Product Details

  • Hardcover: 384 pages
  • Publisher: Harvard University Press (May 27, 2003)
  • Language: English
  • ISBN-10: 067401023X
  • ISBN-13: 978-0674010239
  • Product Dimensions: 9.2 x 6.4 x 1.3 inches
  • Shipping Weight: 1.5 pounds
  • Average Customer Review: 3.7 out of 5 stars  See all reviews (12 customer reviews)
  • Amazon Best Sellers Rank: #2,914,828 in Books (See Top 100 in Books)

Customer Reviews

Top Customer Reviews

By Stephen A. Haines HALL OF FAME on November 2, 2003
Format: Hardcover
Darwin's great insight was the discovery that Nature isn't operating to a plan. For over two millennia, Western European thinkers, whether secular or religious, had contended otherwise. Nature, they claimed, whether divinely guided or not, exhibited the effect of instituted, unwavering patterns - the result of "design". Eyes, hands, the arrangement of flower petals were too complex to have occurred by chance, it was thought. Christian monotheists enshrined this view within religious dogma. Darwin's revolutionary Idea challenged that concept at its roots, thus toppling all established opinion. The Idea, refuting theologians and philosophers alike, became Dangerous. As Ruse points out, the traditional argument is still being used to contest Darwin's great insight into the driving force of life.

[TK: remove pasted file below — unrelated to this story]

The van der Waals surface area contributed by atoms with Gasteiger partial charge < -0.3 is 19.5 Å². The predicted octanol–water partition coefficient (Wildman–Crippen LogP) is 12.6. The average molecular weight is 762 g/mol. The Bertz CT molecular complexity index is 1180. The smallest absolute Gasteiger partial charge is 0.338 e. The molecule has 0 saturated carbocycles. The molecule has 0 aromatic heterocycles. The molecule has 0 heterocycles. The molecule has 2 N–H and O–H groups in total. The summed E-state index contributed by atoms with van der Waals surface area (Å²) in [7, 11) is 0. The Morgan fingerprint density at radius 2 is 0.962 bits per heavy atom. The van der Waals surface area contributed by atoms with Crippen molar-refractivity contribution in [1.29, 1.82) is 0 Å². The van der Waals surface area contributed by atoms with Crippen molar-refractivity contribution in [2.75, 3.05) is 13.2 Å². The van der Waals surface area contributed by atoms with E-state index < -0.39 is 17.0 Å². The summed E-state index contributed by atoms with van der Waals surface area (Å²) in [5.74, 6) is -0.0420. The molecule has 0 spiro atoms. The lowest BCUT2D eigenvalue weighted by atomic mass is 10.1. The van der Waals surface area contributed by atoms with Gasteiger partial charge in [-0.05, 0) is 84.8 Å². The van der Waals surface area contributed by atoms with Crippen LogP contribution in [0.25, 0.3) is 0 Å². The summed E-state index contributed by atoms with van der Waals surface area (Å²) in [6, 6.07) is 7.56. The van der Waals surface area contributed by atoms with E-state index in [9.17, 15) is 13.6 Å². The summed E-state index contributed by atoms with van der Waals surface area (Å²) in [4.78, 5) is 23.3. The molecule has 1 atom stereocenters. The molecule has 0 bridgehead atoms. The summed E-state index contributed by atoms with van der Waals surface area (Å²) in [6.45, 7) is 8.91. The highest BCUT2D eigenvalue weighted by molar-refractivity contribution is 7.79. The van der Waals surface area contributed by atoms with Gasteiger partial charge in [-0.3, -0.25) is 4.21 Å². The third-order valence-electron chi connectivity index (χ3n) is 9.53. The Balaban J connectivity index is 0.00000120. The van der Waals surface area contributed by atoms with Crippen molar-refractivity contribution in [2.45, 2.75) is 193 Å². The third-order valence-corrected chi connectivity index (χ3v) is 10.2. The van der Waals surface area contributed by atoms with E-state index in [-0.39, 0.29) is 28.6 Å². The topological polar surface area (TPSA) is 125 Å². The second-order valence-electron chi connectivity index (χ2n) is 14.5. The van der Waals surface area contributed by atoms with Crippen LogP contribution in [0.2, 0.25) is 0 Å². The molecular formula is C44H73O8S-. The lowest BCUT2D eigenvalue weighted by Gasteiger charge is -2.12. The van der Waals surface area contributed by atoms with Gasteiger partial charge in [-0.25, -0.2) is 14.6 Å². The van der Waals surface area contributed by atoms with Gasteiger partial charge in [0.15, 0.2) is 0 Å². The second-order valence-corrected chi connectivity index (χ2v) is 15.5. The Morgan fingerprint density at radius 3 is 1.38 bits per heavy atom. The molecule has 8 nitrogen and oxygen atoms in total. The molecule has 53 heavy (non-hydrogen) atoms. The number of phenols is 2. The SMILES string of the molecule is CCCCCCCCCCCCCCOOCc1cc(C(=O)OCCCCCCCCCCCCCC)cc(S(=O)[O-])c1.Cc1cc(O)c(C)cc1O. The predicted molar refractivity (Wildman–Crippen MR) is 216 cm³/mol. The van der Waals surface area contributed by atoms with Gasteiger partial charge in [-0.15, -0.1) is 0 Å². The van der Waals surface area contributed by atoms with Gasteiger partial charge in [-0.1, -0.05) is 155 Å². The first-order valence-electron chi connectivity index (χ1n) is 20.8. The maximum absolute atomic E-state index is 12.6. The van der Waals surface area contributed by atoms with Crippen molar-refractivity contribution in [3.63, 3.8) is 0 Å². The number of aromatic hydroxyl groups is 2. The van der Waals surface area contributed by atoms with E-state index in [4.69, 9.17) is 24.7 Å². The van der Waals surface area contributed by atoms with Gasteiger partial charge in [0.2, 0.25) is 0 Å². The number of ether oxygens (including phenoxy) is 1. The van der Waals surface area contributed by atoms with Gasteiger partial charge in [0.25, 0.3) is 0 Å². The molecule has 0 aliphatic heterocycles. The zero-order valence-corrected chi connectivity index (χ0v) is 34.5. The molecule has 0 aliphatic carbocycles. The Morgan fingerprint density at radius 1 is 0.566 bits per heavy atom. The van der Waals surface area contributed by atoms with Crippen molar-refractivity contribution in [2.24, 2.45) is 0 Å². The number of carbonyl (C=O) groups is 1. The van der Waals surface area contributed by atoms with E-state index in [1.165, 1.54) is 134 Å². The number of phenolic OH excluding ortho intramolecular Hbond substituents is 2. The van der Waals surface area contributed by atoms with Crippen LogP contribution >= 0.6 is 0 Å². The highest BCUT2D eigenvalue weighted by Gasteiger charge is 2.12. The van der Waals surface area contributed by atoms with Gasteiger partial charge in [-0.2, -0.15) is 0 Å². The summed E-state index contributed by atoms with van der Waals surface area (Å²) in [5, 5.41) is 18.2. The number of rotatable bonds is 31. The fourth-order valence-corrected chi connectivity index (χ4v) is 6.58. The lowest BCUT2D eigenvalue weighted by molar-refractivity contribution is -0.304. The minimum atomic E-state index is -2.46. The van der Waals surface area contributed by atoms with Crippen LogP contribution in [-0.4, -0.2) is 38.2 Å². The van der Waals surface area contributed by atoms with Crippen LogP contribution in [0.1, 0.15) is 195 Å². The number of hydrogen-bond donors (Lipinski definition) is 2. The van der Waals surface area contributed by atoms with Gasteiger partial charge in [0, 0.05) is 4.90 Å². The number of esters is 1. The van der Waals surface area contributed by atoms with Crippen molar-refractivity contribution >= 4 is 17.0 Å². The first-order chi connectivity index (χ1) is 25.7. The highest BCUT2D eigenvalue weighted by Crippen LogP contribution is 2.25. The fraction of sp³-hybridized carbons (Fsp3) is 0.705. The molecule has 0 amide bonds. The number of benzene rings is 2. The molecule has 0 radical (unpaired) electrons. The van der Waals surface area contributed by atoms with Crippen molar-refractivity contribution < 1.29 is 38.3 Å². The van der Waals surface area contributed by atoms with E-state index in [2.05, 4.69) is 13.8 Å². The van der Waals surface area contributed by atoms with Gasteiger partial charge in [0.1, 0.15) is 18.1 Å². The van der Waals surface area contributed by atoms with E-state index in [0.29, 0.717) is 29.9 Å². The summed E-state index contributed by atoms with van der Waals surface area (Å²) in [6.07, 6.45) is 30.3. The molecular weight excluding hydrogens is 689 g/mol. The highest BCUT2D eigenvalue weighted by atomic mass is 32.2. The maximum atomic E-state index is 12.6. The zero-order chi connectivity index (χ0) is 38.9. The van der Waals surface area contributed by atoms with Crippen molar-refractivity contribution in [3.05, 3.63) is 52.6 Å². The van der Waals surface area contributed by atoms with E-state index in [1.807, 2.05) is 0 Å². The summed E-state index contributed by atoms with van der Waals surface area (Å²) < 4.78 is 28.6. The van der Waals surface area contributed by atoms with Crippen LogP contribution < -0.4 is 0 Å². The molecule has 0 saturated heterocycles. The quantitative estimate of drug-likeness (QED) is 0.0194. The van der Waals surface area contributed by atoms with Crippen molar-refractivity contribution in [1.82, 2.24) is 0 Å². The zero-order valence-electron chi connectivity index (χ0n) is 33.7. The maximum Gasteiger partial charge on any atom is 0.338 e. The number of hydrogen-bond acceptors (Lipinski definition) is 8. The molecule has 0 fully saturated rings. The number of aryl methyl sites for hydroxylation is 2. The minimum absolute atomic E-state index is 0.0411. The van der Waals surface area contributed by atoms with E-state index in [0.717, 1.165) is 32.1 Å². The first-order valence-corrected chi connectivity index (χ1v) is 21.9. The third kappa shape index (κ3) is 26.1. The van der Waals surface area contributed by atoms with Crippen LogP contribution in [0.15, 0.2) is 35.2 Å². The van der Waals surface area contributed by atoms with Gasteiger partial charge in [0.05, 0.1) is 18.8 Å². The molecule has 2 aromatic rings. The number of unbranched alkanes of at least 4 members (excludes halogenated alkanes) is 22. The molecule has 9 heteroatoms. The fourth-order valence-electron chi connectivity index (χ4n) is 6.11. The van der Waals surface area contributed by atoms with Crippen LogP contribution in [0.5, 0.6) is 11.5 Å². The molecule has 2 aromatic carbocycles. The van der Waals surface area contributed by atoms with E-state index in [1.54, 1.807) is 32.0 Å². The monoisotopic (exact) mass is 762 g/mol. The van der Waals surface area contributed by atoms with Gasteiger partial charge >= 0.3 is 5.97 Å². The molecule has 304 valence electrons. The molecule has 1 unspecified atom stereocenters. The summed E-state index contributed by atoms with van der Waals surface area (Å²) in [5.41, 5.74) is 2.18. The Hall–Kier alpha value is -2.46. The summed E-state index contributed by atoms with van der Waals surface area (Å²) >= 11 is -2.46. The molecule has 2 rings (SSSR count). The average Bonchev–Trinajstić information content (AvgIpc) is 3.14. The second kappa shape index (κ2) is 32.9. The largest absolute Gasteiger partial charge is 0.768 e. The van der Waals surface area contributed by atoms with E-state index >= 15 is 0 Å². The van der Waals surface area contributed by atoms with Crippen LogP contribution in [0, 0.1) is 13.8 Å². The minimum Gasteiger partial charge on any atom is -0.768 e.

In this superbly conceived and crafted survey of the traditions and their overthrow, Ruse again proves his worth both as a scholar and a writer. From Plato through Kant, from Descartes to Darwin, we are provided a tour of how humans have viewed Nature over many centuries. The examples are endless - the eye, the hand, the awesome variety of flowering plants all seem to exhibit something behind their structure. Ruse examines the result of "new" science challenging old dogmas during the Enlightenment. He shows how the reconciliation of evidence with faith became known as "natural theology". In other words, nature's wonders were evidence of the god's plan. Ruse follows the course of the reasoning of the adherents of "nature by design" up to the present. The opening chapters of this book are presented so skillfully it seems he is endorsing the traditional view. Nothing could be more mistaken.